Editors are quick to assume that reviewer fatigue is slowing them down; but one journal found that excessive invitations to review was not cited as a major reason why reviewers declined invitations. Continue reading

Survey: What Do Authors Expect From Peer Review?

Stop thinking of peer review as a concept and start thinking of it as a toolbox. Continue reading

Do Academy Members Publish Better Papers?

When journals provide academy members a VIP submission track, do their papers perform any better? Continue reading

What is an Academic Journal?

We spend much time these days wondering when the academic journal as we know it will cease to exist. Robert Harington discusses the role of the journal in light of a fascinating new venture in the field of mathematics – the overlay journal Discrete Analysis. Continue reading

Welcome to Peer Review Week!

Welcome to the first – but hopefully not the last – Peer Review Week: an opportunity to celebrate the fundamental role played by peer review in scholarly communications, and the many diverse efforts to improve and support it. Continue reading

Revisiting: The Editor — A Vital Role We Barely Talk About Anymore

Revisiting Kent Anderson’s 2014 post on the importance of editors–how much of what we see as a failure of “peer review” is really a failure of editorial oversight? Continue reading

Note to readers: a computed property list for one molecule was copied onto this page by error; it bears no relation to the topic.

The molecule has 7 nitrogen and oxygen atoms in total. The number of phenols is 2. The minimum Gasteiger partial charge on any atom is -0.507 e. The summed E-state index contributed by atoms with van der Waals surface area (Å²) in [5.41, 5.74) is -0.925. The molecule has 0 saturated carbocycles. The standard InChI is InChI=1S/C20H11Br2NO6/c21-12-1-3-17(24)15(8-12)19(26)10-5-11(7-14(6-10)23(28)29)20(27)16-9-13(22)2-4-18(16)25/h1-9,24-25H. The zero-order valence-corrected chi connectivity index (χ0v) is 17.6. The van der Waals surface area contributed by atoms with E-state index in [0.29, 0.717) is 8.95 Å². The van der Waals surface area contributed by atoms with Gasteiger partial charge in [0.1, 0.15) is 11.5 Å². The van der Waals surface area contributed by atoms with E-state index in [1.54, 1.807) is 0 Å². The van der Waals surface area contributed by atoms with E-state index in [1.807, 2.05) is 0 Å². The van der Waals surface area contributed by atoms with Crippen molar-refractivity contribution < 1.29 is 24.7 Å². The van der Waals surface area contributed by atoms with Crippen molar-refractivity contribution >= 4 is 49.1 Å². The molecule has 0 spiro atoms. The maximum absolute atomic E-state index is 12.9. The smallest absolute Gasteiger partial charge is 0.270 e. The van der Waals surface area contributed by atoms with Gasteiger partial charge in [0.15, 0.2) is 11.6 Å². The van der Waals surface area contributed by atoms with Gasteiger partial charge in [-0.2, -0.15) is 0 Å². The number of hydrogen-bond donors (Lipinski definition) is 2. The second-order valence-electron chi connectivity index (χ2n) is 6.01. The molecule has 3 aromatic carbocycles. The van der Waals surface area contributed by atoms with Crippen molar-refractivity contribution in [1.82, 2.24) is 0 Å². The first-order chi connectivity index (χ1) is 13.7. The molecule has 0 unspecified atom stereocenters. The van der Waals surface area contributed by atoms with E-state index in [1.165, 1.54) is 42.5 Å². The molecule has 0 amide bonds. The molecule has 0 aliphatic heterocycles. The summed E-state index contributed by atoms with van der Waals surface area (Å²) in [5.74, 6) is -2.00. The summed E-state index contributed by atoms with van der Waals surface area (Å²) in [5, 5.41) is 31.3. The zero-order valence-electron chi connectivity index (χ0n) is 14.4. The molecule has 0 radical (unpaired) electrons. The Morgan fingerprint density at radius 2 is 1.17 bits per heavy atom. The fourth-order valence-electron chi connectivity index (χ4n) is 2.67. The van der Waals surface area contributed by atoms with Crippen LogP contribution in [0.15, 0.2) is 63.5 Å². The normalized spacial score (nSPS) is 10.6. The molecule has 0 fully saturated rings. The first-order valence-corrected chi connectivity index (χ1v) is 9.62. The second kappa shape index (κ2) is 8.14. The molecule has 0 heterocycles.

Peer Review Week – A Celebration!

Peer review is fundamental to scholarly communications – not just journal articles, but conference papers, grants, promotion and tenure, and more. Four organizations plan to honor it through a Peer Review Week later this month – we hope you’ll join the celebrations! Continue reading

Extreme Bias: How Rejection Clouds The Eyes of Researchers

The publication experience of authors may come down to a single factor: was the manuscript accepted? Continue reading

Scholarly Kitchen Podcast: Ivan Oransky and Retraction Watch

In this episode, Retraction Watch co-founder Ivan Oransky talks with podcast host Michael Clarke about the causes, trends, and problems with retractions of scientific research papers. Continue reading

Scholarly Kitchen Podcast: “101 Innovations” and Scientific Workflow

Jeroen Bosman and Bianca Kramer, librarians at Utrecht University, talk with podcast host Stewart Wills about their 101 Innovations project. Continue reading

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The mission of the Society for Scholarly Publishing (SSP) is "[t]o advance scholarly publishing and communication, and the professional development of its members through education, collaboration, and networking." SSP established The Scholarly Kitchen blog in February 2008 to keep SSP members and interested parties aware of new developments in publishing.
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The Scholarly Kitchen is a moderated and independent blog. Opinions on The Scholarly Kitchen are those of the authors. They are not necessarily those held by the Society for Scholarly Publishing nor by their respective employers.